Development and evolution of self-organizing pigmentation patterns

Figure 1. NEGAN and RTO constitute a two-component, activator-inhibitor RD system underlying anthocyanin spot patterning in Mimulus.  (A) The anthocyanin biosynthetic pathway and its transcriptional regulators. (B-D) Anthocyanin spot patterns on the yellow background of the M. lewisii wild-type (B), NEGAN RNAi line (C), and the chemically induced rto mutant (D).  (E-F) Anthocyanin patterns on nectar guides of the M. guttatus wild-type (E) and CRISPR-mediated rto mutant (F). (G) Spatial pattern of RTO promoter activity revealed by the RTOpro:CFP-ER construct. The same nectar guide area was imaged under bright light (left) and the green channel (center). (H) A transgenic plant carrying both the RTOpro:CFP-ER and the RTOpro:YFP-RTO transgenes reveal a broader spatial distribution of RTO protein (yellow) than RTO promoter activity (blue).

The emergence of complex tissue patterns from seemingly uniform, undifferentiated cells during development is an essential feature of all multicellular organisms. One of the most prominent theoretical mechanisms often invoked to explain biological pattern formation is the reaction-diffusion (RD) model, which postulates that local activation of pattern differentiation factors combined with long-range inhibition of the activity of those factors can produce dynamic, self-organizing spatial patterns. Numerous empirical and simulation studies have suggested that the RD mechanism underlies a wide range of pattern formation processes. However, we still know very little about the actual genes encoding the hypothetical activation and inhibition factors in most empirical systems, even less about the biophysical properties of these factors where candidate genes have been identified, and virtually nothing about how modulation of the properties of these activators and inhibitors affects pattern evolution in nature.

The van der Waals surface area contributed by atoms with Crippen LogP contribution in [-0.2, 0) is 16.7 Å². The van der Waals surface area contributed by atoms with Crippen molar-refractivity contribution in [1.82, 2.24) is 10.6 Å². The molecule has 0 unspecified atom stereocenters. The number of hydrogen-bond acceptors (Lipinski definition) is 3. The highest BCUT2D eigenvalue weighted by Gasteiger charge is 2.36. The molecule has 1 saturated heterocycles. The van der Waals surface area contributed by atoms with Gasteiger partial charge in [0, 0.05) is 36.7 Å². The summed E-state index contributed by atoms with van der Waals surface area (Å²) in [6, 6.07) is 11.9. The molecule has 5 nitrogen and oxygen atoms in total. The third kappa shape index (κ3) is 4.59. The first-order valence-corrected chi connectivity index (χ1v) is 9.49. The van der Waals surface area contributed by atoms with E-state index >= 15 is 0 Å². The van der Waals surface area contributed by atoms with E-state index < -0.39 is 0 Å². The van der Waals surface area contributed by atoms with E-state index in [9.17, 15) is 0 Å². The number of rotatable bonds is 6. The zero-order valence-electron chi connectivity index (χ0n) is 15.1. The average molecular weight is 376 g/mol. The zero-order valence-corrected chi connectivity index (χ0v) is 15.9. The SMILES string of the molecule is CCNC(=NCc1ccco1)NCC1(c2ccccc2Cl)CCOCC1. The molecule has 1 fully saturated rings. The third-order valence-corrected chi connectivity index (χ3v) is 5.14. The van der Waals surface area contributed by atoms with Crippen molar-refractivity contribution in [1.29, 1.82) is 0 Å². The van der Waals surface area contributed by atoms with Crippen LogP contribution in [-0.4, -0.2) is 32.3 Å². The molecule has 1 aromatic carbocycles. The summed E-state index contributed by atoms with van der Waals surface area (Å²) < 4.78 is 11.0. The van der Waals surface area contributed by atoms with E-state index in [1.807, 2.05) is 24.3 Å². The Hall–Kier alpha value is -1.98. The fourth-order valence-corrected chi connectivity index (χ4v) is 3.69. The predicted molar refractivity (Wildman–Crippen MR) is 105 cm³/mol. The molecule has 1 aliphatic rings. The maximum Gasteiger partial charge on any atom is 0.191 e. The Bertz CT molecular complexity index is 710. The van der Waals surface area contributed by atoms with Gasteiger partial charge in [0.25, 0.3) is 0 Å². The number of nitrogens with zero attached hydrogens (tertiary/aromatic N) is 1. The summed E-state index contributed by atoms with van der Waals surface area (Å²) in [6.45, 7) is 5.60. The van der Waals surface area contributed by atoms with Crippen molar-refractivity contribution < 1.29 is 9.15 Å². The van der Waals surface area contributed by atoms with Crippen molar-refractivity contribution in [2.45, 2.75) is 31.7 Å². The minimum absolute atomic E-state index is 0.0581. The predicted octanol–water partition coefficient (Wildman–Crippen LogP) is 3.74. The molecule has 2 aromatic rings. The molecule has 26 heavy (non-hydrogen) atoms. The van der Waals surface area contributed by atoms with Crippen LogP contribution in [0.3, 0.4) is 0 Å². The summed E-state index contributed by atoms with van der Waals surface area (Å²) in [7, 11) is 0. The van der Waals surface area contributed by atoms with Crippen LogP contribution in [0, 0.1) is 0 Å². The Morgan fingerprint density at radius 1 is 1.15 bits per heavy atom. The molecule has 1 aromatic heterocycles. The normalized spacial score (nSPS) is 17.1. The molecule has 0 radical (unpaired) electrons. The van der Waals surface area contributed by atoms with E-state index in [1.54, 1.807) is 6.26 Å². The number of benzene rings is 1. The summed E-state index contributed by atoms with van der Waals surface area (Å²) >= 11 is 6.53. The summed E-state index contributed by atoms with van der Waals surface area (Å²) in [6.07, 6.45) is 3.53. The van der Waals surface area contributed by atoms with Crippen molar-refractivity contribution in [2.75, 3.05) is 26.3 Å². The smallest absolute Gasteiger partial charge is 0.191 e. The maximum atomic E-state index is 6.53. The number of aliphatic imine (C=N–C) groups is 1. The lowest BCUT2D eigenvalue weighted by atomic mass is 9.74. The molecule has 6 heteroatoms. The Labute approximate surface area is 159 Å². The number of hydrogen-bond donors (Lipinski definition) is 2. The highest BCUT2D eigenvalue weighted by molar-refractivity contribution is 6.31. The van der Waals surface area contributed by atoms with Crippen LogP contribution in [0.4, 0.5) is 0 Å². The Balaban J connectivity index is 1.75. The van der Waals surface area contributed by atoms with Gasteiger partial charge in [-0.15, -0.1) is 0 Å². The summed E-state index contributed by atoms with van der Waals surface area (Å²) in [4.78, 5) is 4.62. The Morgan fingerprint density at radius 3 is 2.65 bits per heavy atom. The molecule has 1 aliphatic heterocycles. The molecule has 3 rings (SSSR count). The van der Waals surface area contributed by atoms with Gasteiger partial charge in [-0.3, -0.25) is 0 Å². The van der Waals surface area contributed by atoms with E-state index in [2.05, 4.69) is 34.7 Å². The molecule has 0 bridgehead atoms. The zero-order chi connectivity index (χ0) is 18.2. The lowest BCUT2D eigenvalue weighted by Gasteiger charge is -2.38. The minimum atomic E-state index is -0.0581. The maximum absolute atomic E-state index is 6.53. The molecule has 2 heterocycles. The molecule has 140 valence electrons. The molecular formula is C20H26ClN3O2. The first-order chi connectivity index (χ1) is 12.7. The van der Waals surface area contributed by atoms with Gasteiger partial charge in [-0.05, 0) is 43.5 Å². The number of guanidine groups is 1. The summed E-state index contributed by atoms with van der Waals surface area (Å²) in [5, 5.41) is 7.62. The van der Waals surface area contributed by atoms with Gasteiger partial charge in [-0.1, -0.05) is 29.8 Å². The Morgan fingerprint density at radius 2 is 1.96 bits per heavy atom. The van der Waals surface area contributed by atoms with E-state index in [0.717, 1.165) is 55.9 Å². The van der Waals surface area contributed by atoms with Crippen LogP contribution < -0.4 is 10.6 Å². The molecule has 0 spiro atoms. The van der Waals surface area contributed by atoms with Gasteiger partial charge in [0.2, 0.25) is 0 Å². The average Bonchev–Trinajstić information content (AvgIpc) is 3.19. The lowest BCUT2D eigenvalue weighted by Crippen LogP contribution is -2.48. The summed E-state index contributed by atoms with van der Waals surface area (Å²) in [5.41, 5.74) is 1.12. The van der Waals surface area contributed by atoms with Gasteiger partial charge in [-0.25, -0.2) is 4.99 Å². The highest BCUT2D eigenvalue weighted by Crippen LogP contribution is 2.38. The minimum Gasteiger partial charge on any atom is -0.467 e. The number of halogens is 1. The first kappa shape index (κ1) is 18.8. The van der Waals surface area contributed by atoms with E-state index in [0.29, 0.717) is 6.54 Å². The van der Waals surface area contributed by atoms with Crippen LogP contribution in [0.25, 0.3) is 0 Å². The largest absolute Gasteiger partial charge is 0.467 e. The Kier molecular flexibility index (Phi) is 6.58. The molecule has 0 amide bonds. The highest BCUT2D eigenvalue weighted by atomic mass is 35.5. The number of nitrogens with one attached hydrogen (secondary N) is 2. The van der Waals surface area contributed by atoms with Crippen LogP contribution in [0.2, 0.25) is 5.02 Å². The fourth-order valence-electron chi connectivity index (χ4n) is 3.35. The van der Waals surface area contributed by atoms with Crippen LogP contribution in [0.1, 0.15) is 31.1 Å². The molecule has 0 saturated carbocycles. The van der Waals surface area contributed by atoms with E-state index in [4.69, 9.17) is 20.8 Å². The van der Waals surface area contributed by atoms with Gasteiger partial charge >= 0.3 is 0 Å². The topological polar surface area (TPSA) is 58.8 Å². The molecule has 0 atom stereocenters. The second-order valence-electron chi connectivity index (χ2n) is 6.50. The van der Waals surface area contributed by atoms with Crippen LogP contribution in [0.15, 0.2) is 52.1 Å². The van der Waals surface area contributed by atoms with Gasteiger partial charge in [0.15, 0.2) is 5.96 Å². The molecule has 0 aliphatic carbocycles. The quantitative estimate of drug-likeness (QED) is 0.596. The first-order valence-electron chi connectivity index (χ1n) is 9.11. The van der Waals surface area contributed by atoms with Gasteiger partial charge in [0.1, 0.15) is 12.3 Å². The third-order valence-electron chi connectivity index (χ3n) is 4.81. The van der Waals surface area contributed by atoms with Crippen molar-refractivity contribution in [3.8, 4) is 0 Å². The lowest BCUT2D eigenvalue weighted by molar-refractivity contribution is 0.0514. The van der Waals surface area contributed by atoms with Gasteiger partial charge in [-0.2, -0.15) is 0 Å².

The overall objective of this project is to address these fundamental questions by elucidating the detailed genetic and developmental mechanisms of pigment pattern formation and evolution in the wildflower genus Mimulus (monkeyflowers), a system amenable to rigorous genetic analysis, developmental interrogation, and phenotypic perturbation. The work proposed here will build on our prior efforts that identified a pair of MYB proteins underlying the formation of dispersed anthocyanin pigment spots in Mimulus flowers (Figure 1; Ding et al. 2020). This MYB pair forms a local autocatalytic feedback loop and a long-range inhibitory feedback loop, fulfilling the tenets of a classical activator-inhibitor RD model. Our goals in the coming years are to:

(i) experimentally determine the biophysical properties of the activator-inhibitor pair, including their diffusion coefficients, degradation (clearance) rates, and relative activation and inhibition constants; (ii) characterize the genetic and developmental bases of pattern evolution from dispersed spots to longitudinal stripes between closely related species; and (iii) identify the key cis-regulatory elements that constitute the activator-inhibitor interacting network and test the function of this two-component, activator-inhibitor module in other tissue types and heterologous systems.

Towards these ends we will use a suite of approaches, including fluorescence imaging, genetic mapping, transgenic manipulation, and mathematical modeling. Together our efforts will provide an in-depth view of how the RD mechanism generates self-organizing spatial patterns and modulates pattern evolution in a real biological system, lending empirical support to the mathematically elegant but somewhat controversial RD model.

This project is supported by an NIH grant (R01GM140092).